The second wave of Hindu migration occurred in the 1970s after Idi Amin's expulsion of Gujarati Hindus (who were British Overseas Citizens) from Uganda brought another wave of Hindu immigrants to the United Kingdom. Initially, Hindu immigration into the United Kingdom was limited to Punjabi and Gujarati Hindus, but, by 2000, small Hindu communities of every ethnicity could be found in the UK. The United Kingdom is also host to a large immigrant community of Sri Lankan Hindus who are mostly Tamils.

The last wave of migration of Hindus to the UK began in the 1990s and continues to this day. This phase saw two types of people settling in the UK - refugees from Sri Lanka and Hindu professionals including doctors and software engineers from India.

Gujarati, Punjabi, Hindi and Tamil are the most widely spoken Indian languages in the United Kingdom.

Assimilation and community issues

By and large, Hindus have assimilated into the British culture. They are generally well-off, and are projected as a model minority.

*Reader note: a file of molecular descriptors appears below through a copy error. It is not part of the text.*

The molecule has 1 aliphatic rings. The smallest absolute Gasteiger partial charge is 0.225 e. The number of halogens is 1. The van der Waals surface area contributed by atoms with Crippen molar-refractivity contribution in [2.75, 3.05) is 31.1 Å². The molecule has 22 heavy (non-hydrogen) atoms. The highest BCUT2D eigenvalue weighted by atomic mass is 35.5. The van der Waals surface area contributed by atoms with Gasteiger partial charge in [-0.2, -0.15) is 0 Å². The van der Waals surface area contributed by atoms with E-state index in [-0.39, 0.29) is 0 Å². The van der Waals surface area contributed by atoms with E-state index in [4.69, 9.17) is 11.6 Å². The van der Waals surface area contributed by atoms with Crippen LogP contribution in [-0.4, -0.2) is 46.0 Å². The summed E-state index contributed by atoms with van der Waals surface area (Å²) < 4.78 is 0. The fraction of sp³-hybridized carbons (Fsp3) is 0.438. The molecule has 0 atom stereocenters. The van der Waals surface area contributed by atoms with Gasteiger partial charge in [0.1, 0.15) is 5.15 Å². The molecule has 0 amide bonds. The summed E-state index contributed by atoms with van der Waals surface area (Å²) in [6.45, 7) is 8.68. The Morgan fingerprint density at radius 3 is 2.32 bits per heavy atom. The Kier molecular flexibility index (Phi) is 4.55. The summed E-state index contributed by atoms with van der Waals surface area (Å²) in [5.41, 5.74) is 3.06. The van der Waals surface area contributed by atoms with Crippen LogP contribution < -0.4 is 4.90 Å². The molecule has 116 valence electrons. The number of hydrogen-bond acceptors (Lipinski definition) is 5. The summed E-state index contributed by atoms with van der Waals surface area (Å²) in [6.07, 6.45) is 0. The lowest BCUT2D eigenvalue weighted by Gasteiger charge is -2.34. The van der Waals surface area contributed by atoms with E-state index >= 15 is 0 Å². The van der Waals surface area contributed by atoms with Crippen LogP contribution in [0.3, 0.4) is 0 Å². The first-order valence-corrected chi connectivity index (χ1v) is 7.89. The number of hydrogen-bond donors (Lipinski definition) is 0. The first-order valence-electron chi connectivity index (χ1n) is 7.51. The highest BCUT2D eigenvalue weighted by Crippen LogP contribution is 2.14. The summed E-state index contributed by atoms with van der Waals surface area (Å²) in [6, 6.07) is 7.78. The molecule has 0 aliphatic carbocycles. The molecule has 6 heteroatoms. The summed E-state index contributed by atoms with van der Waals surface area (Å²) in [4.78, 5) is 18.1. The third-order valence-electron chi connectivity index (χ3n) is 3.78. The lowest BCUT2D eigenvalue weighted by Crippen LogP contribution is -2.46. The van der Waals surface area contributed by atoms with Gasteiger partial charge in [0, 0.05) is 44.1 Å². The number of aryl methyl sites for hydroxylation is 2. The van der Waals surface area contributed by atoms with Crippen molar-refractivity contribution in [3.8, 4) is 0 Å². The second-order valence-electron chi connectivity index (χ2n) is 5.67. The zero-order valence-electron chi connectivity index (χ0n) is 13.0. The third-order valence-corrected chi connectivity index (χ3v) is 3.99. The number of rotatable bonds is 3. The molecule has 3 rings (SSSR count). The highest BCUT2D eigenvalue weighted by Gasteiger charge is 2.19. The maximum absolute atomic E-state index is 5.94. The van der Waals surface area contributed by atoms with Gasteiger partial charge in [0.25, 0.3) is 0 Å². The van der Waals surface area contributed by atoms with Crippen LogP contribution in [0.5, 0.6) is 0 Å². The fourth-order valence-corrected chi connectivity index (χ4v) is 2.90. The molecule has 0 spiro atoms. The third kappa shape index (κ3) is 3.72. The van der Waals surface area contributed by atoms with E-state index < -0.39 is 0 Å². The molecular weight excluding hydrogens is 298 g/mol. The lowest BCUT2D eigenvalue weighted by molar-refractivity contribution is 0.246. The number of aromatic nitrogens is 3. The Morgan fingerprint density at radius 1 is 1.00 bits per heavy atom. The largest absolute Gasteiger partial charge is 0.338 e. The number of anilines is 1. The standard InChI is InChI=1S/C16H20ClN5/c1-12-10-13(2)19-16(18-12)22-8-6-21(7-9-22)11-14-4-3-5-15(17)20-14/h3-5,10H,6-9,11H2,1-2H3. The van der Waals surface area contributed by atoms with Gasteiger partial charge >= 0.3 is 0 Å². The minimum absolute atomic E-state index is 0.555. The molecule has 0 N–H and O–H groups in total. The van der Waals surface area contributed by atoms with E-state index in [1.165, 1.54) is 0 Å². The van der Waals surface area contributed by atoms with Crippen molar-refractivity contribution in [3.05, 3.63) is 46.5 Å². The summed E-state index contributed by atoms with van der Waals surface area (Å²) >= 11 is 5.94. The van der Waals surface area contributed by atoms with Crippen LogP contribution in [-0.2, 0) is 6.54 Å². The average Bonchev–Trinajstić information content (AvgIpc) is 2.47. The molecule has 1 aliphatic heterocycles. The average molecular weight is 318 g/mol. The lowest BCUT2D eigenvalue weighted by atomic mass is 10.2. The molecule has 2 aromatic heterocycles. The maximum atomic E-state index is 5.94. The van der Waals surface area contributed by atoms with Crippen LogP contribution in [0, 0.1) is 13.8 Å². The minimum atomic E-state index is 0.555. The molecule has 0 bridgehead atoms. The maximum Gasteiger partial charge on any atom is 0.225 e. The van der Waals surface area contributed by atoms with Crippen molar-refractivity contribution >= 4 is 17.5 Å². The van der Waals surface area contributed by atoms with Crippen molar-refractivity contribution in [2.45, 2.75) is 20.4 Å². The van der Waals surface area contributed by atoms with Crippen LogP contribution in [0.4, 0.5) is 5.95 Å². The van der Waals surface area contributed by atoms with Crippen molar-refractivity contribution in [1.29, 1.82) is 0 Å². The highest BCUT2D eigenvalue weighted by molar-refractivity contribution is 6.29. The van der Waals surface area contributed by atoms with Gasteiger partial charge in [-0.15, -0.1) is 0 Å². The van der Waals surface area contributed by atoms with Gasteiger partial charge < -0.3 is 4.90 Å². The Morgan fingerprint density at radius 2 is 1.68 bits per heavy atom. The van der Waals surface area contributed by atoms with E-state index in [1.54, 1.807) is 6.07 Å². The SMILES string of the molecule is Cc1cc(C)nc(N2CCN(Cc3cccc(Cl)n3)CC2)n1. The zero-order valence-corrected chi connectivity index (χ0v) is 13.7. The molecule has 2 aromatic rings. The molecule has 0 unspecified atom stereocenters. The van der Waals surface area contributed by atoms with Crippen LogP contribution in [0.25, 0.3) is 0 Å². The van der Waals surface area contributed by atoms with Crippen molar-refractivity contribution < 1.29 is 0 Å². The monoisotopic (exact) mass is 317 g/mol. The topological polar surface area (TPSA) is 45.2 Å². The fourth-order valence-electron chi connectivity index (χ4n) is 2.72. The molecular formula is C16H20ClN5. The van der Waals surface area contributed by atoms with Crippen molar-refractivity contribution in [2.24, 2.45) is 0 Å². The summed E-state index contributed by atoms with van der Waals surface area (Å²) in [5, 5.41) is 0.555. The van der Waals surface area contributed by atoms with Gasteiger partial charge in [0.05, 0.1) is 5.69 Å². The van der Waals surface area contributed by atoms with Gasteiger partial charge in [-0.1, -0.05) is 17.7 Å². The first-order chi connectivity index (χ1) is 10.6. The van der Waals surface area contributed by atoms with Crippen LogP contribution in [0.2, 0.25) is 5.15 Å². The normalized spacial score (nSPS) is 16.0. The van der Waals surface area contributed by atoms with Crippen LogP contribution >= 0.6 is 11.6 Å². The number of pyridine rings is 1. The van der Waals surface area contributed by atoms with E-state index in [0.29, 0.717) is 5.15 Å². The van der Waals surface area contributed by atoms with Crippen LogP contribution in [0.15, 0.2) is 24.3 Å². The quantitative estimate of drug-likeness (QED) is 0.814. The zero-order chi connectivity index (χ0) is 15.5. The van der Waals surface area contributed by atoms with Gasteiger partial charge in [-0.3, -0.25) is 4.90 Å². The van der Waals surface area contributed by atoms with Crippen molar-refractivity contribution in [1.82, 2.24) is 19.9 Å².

"Connecting British Hindus: An enquiry into the identity and public engagement of Hindus in Britain", a July 2006 Home Office-funded report by the Hindu Forum of Britain and the Runnymede Trust, explored issues in the British Hindu community. Key findings include the need to collaboratively improve: teaching about Hinduism in schools, monitoring of media stereotypes, dialogue with other faith communities (particularly Muslim communities), and inclusion of the British Hindu experience in anti-racist work. Another finding reported on the need for an umbrella organization to assist with establishing new temples and community centres. Other key findings focused on issues within the community: the need to address religious and caste discrimination, women's leadership roles, engagement with disabled Hindus, and outreach to and support for older people. Among 680 self-selected respondents to an online survey on the Hindu Forum of Britain website, about 75% reported that they mostly or completely agreed with the statement "I describe myself as a Hindu, rather than by my ethnicity."